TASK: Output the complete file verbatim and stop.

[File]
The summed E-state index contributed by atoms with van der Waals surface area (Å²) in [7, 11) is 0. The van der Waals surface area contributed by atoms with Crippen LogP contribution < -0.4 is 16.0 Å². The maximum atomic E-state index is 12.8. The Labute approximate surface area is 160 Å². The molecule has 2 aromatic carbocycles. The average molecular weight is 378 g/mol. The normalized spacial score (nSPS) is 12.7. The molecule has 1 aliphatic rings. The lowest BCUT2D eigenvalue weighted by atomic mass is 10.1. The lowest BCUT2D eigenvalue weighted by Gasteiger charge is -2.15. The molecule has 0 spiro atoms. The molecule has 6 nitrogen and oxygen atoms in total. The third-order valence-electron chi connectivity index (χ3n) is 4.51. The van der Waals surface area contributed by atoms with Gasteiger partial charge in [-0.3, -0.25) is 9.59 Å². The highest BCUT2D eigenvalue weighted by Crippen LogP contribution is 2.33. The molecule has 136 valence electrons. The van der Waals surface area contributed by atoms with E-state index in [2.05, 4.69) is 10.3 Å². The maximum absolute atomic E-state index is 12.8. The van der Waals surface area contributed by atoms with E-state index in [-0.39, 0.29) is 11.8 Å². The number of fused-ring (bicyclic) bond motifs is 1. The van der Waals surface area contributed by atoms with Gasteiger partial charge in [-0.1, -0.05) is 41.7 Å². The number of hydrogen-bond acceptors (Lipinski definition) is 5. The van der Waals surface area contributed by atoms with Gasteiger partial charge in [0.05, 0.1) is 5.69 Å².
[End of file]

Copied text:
The summed E-state index contributed by atoms with van der Waals surface area (Å²) in [7, 11) is 0. The van der Waals surface area contributed by atoms with Crippen LogP contribution < -0.4 is 16.0 Å². The maximum atomic E-state index is 12.8. The Labute approximate surface area is 160 Å². The molecule has 2 aromatic carbocycles. The average molecular weight is 378 g/mol. The normalized spacial score (nSPS) is 12.7. The molecule has 1 aliphatic rings. The lowest BCUT2D eigenvalue weighted by atomic mass is 10.1. The lowest BCUT2D eigenvalue weighted by Gasteiger charge is -2.15. The molecule has 0 spiro atoms. The molecule has 6 nitrogen and oxygen atoms in total. The third-order valence-electron chi connectivity index (χ3n) is 4.51. The van der Waals surface area contributed by atoms with Gasteiger partial charge in [-0.3, -0.25) is 9.59 Å². The highest BCUT2D eigenvalue weighted by Crippen LogP contribution is 2.33. The molecule has 136 valence electrons. The van der Waals surface area contributed by atoms with E-state index in [2.05, 4.69) is 10.3 Å². The maximum absolute atomic E-state index is 12.8. The van der Waals surface area contributed by atoms with E-state index in [-0.39, 0.29) is 11.8 Å². The number of fused-ring (bicyclic) bond motifs is 1. The van der Waals surface area contributed by atoms with Gasteiger partial charge in [-0.1, -0.05) is 41.7 Å². The number of hydrogen-bond acceptors (Lipinski definition) is 5. The van der Waals surface area contributed by atoms with Gasteiger partial charge in [0.05, 0.1) is 5.69 Å².